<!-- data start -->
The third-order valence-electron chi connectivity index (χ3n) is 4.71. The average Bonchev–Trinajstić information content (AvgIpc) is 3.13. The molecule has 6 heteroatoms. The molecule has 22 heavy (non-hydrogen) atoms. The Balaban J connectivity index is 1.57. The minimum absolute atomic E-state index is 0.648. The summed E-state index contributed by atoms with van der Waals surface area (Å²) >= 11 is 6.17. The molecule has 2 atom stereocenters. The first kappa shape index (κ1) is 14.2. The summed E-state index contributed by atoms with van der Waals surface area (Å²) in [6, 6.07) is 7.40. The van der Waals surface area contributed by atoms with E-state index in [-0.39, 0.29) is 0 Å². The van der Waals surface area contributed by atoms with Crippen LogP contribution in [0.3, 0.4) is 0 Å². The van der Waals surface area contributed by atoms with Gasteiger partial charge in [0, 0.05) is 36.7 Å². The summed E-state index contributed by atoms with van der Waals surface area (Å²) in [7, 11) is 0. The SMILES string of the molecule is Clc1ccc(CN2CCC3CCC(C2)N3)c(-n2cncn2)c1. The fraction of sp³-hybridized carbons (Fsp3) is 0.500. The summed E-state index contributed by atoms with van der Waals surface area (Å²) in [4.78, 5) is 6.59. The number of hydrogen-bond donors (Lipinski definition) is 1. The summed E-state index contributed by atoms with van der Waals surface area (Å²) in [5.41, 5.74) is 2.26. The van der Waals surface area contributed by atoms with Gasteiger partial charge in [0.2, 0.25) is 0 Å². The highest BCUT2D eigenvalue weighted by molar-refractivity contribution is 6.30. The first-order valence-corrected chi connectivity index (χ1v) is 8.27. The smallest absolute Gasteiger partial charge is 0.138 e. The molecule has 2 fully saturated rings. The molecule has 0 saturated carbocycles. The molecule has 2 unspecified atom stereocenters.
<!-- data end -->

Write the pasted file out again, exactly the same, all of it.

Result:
The third-order valence-electron chi connectivity index (χ3n) is 4.71. The average Bonchev–Trinajstić information content (AvgIpc) is 3.13. The molecule has 6 heteroatoms. The molecule has 22 heavy (non-hydrogen) atoms. The Balaban J connectivity index is 1.57. The minimum absolute atomic E-state index is 0.648. The summed E-state index contributed by atoms with van der Waals surface area (Å²) >= 11 is 6.17. The molecule has 2 atom stereocenters. The first kappa shape index (κ1) is 14.2. The summed E-state index contributed by atoms with van der Waals surface area (Å²) in [6, 6.07) is 7.40. The van der Waals surface area contributed by atoms with E-state index in [-0.39, 0.29) is 0 Å². The van der Waals surface area contributed by atoms with Crippen LogP contribution in [0.3, 0.4) is 0 Å². The van der Waals surface area contributed by atoms with Gasteiger partial charge in [0, 0.05) is 36.7 Å². The summed E-state index contributed by atoms with van der Waals surface area (Å²) in [7, 11) is 0. The SMILES string of the molecule is Clc1ccc(CN2CCC3CCC(C2)N3)c(-n2cncn2)c1. The fraction of sp³-hybridized carbons (Fsp3) is 0.500. The summed E-state index contributed by atoms with van der Waals surface area (Å²) in [4.78, 5) is 6.59. The number of hydrogen-bond donors (Lipinski definition) is 1. The summed E-state index contributed by atoms with van der Waals surface area (Å²) in [5.41, 5.74) is 2.26. The van der Waals surface area contributed by atoms with Gasteiger partial charge in [0.2, 0.25) is 0 Å². The highest BCUT2D eigenvalue weighted by molar-refractivity contribution is 6.30. The first-order valence-corrected chi connectivity index (χ1v) is 8.27. The smallest absolute Gasteiger partial charge is 0.138 e. The molecule has 2 fully saturated rings. The molecule has 0 saturated carbocycles. The molecule has 2 unspecified atom stereocenters.